Talented and humorously prophetic artists, Packard Jennings and Steve Lambert, collaborated with a multi-faceted group of panelists from transportation to urban development consulting and architecture.  The dialogue was specifically geared towards the city’s current concerns involving urban planning and transportation.  Based on existing conversations and research, Jennings and Lambert, created posters depicting a San Francisco urban plan where the possibilities were not bound by bureaucracy, public opinion, pecuniary hindrances, and physics.  The amusing takes on the San Francisco urban landscape were shown via Jennings and Lambert’s Market Street posters.  The surreal yet inventive depictions of human convenience aim to entertain the onlooker but present citizens with ideas for endless travel possibilities as potential reality.

The overall panel discussion was lively and rife with discussion that crossed over a broad range of issues within any cosmopolitan place.  Transportation consultant, Seleta Reynolds with Fehr & Peers Associates presented current projects that gave the audience a glimpse into what is entailed in her day-to-day job.  Basically, Fehr & Peers Associates look at a large number of transportation solutions that are both feasible and not so feasible (i.e., aerial tram way that would transport travelers from Alameda to Oakland).  Granted, much of what goes on the drawing and planning board may be deemed as virtually impossible, yet it is a way for people to engage in discourse of what is actually possible prior to disregarding rather realistic ideas that may other wise not make it to an urban planning meeting.

Peter Albert, Deputy Director of Planning with the San Francisco Municipal Transportation Agency (SFMTA) provided an overview of how creative thinking is implemented into practical solutions to improve and address the overall transportation issues and concerns.  Oddly enough, driving alongside the J line, I’ve always wondered why the train lets the passengers exit right out into open traffic and learned that the SFMTA addresses where these issues are occurring and how they can be remedied.  I also learned of ongoing projects for “Traffic Calming”.  Calming the streets of bustling and densely populated city incorporates tools that include but not limited to road narrowing, speed bumps, raised intersections, concrete islands, closures, and, yes, trees.

Principal, founder, and chair of Public Architecture, John Peterson of Peterson Architects, presented two polar opposite ends of the spectrum in regard to urban living.  Peterson showed the layout for a recently purchased home in one of the more affluent San Francisco neighborhoods that was once rented for $20,000 a month until escrow closed for an undisclosed amount to a wealthy dot com co-founder.  Well, undisclosed at the panel discussion.  The other example addressed the utilization of public space for a more egalitarian benefit – a day laborer station.  This station included multi-level benches for convenient seating and a kitchen to stimulate that particular community and bring in a shared revenue.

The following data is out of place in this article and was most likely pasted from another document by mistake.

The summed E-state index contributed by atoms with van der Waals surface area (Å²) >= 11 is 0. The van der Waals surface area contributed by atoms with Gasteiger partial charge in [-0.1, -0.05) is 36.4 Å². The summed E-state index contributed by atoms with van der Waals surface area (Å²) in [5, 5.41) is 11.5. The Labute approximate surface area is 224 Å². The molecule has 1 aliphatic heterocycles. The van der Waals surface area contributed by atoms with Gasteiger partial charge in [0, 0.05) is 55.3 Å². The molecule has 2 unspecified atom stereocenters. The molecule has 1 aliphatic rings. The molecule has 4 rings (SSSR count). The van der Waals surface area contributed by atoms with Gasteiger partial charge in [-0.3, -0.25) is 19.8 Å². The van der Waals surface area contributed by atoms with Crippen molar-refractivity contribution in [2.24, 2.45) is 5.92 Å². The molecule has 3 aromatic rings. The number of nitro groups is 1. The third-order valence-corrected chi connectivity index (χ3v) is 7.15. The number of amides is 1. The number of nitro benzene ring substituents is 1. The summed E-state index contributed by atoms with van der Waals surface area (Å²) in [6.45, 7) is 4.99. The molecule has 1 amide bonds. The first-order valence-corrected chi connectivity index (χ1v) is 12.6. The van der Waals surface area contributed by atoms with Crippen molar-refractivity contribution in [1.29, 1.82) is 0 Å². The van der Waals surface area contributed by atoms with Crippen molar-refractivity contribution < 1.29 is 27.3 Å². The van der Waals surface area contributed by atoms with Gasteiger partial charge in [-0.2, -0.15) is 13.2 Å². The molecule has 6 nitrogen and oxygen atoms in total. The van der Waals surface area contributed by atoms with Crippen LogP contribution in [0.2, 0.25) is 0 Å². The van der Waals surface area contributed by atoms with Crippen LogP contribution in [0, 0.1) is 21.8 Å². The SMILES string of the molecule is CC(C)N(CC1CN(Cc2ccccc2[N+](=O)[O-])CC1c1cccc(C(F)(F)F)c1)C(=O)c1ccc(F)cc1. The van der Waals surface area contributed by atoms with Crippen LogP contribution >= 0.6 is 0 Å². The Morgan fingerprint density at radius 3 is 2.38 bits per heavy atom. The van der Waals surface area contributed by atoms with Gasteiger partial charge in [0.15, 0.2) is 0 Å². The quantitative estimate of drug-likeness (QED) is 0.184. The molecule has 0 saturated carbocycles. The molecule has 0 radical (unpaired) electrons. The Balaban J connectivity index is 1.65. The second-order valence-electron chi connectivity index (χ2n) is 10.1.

As mentioned by Tom Radulovich, Executive Director for Livable City and member of the Bay Area Rapid Transit (BART) Board of Directors, there are three primary factors that play an integral part in understanding and creating a livable space – the 3 Ms – Movement, Marketplace, and Meeting.  Radulovich drew comparisons of cities to San Francisco, which included Brussels, Granada, and London.  Although similar in density, there is still a disparity in the advancements and overall innovations in urban design.  Unfortunately, San Francisco falling a bit behind but catching up with the emergence of many sustainable living efforts.  He also emphasized the desire many people have for a walk-able urban environment integrated with natural elements (i.e., foliage, more trees, and all things natural).

Although I left the lecture with a tremendous amount of information and resources, it reminded me of how I define my space and what exactly comprises it.  There were tons of questions and comments after the discussion which dealt with the frustrations and the need to expand the conversation beyond a college theater.  Considering much of what San Franciscans see is already in the construction phase, the discussion reminded me of the importance around discourse and how community arts lends itself extremely well to communicating what citizens can do to create space as opposed to just living in it.

For more information on Packard Jennings, click here
To learn more about Steve Lambert, click here

Originally Posted: February 5, 2008